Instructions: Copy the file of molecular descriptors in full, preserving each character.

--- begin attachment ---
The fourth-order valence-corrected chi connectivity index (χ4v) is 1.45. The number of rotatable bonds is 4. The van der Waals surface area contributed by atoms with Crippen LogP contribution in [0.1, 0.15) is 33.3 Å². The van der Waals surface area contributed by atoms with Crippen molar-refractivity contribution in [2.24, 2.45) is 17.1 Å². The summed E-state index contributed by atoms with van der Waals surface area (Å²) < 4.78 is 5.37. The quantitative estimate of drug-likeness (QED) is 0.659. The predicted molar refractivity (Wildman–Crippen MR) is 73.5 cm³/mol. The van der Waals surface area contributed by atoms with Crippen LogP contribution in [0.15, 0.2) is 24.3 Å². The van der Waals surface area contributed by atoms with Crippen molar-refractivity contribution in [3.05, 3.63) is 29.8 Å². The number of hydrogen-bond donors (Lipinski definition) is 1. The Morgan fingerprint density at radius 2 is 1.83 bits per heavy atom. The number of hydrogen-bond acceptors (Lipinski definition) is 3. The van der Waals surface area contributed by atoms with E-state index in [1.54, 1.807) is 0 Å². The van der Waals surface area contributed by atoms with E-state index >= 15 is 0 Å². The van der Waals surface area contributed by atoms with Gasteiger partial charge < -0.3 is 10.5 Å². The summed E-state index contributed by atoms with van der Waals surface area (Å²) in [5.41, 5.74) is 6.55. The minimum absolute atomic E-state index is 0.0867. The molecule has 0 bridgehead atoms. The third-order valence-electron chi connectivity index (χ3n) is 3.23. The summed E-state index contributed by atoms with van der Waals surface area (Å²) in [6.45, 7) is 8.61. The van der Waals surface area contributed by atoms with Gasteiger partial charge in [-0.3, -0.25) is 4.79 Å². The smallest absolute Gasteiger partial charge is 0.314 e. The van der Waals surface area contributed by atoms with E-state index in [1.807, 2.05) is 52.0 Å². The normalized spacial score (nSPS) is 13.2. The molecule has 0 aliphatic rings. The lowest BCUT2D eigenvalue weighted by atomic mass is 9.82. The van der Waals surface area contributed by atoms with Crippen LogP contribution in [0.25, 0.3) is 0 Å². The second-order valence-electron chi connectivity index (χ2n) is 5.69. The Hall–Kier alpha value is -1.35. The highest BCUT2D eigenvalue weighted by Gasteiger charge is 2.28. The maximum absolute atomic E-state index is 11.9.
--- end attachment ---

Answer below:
The fourth-order valence-corrected chi connectivity index (χ4v) is 1.45. The number of rotatable bonds is 4. The van der Waals surface area contributed by atoms with Crippen LogP contribution in [0.1, 0.15) is 33.3 Å². The van der Waals surface area contributed by atoms with Crippen molar-refractivity contribution in [2.24, 2.45) is 17.1 Å². The summed E-state index contributed by atoms with van der Waals surface area (Å²) < 4.78 is 5.37. The quantitative estimate of drug-likeness (QED) is 0.659. The predicted molar refractivity (Wildman–Crippen MR) is 73.5 cm³/mol. The van der Waals surface area contributed by atoms with Crippen LogP contribution in [0.15, 0.2) is 24.3 Å². The van der Waals surface area contributed by atoms with Crippen molar-refractivity contribution in [3.05, 3.63) is 29.8 Å². The number of hydrogen-bond donors (Lipinski definition) is 1. The Morgan fingerprint density at radius 2 is 1.83 bits per heavy atom. The number of hydrogen-bond acceptors (Lipinski definition) is 3. The van der Waals surface area contributed by atoms with E-state index in [1.54, 1.807) is 0 Å². The van der Waals surface area contributed by atoms with E-state index >= 15 is 0 Å². The van der Waals surface area contributed by atoms with Gasteiger partial charge < -0.3 is 10.5 Å². The summed E-state index contributed by atoms with van der Waals surface area (Å²) in [5.41, 5.74) is 6.55. The minimum absolute atomic E-state index is 0.0867. The molecule has 0 bridgehead atoms. The third-order valence-electron chi connectivity index (χ3n) is 3.23. The summed E-state index contributed by atoms with van der Waals surface area (Å²) in [6.45, 7) is 8.61. The van der Waals surface area contributed by atoms with Gasteiger partial charge in [-0.3, -0.25) is 4.79 Å². The smallest absolute Gasteiger partial charge is 0.314 e. The van der Waals surface area contributed by atoms with E-state index in [1.807, 2.05) is 52.0 Å². The normalized spacial score (nSPS) is 13.2. The molecule has 0 aliphatic rings. The lowest BCUT2D eigenvalue weighted by atomic mass is 9.82. The van der Waals surface area contributed by atoms with Crippen LogP contribution in [0.25, 0.3) is 0 Å². The second-order valence-electron chi connectivity index (χ2n) is 5.69. The Hall–Kier alpha value is -1.35. The highest BCUT2D eigenvalue weighted by Gasteiger charge is 2.28. The maximum absolute atomic E-state index is 11.9.